Wednesday's Sports in Brief


NEW YORK (AP) NFL stars James Harrison, Clay Matthews and Julius Peppers can start the regular season without having the specter of a league investigation over whether they used performance-enhancing drugs hanging over their heads.

The NFL cleared all three players, saying there was ''no credible evidence'' the players were guilty of any of the claims made in a documentary by Al-Jazeera America in January.

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An NFL statement said ''the investigation involved witness interviews, a review of relevant records and other materials, electronic research, and laboratory analysis and review.''

The league threatened Harrison, Matthews, Peppers and free agent Mike Neal with indefinite suspensions if they did not meet with investigators.

All of them were mentioned in an Al-Jazeera television interview with Charlie Sly, who worked as an intern at an anti-aging clinic.

PHILADELPHIA (AP) - A last-minute appeal in the NFL concussion case, filed by the son of an all-star and civil rights activist, has sent the proposed settlement to the U.S. Supreme Court and delays payouts for at least several months.

The family of the late Buffalo Bills fullback Carlton ''Cookie'' Gilchrist asked the high court Tuesday to review whether the judge should have approved the potential $1 billion settlement without a full challenge to the scientific evidence presented jointly by both sides.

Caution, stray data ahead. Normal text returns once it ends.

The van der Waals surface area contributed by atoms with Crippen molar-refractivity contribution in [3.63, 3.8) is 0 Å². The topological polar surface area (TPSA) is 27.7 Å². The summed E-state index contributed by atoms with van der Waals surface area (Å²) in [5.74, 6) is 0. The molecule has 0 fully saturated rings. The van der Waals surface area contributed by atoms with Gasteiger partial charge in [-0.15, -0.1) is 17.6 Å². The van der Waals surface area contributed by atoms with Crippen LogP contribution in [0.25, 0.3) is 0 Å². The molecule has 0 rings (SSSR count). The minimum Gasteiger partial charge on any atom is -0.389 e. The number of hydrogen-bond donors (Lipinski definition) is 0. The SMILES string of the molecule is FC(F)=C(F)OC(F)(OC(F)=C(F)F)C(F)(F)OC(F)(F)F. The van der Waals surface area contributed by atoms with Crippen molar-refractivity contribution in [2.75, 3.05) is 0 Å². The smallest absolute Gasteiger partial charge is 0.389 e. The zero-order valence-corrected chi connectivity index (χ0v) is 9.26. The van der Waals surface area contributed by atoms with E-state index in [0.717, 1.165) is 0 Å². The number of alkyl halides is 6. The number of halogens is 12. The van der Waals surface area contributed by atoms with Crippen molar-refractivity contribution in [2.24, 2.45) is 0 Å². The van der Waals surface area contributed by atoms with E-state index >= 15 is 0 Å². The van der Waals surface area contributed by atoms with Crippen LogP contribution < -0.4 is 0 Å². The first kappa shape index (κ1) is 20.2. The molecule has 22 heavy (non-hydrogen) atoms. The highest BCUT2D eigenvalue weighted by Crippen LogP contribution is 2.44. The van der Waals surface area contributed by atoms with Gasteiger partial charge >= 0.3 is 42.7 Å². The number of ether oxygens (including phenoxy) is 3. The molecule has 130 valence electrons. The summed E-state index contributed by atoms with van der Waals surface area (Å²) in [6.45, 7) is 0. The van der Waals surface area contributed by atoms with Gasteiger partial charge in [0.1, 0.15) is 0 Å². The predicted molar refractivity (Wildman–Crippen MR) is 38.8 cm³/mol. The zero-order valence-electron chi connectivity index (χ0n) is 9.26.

The appeal, for instance, questions why more money is awarded for amyotrophic lateral sclerosis, or ALS, than for chronic traumatic encephalopathy, or CTE, which some researchers link more closely with football concussions. At least two sets of other plaintiffs were granted extensions of the Tuesday deadline and can appeal through next month.

Players' lawyers who support the 2013 settlement negotiated with the league on behalf of 21,000 retirees insist their clients need financial and medical help now. Lawyer Jim Acho of Detroit, who sent a letter to clients Tuesday that said no further appeals had been filed and the payouts were imminent, called the Gilchrist appeal ''unbelievable.''

ANN ARBOR, Mich. (AP) - Tom Brady has found at least one thing to do during his suspension.

The New England Patriots quarterback will return to his alma mater to be Michigan's honorary captain Sept. 17 when it hosts Colorado.

Brady will sit out the first four games of the NFL season, serving a suspension because of his role in what has become known as ''Deflategate.'' The Patriots drafted Brady out of Michigan in the sixth round in 2000 after he shared time as senior with Drew Henson.

Michael Jordan will serve as honorary captain for the seventh-ranked Wolverines on Saturday when they open the season against Hawaii. Michigan is the first and only college or pro football team to wear Jordan Brand apparel, cleats and shoes.


East Carolina, UNLV and New Mexico are out of the Big 12's expansion derby.

Officials at each school said that they were notified by the Big 12 that they are no longer being considered for membership.

East Carolina spokesman Tom McClellan says Commissioner Bob Bowlsby notified Chancellor Cecil Staton of the decision Tuesday by phone.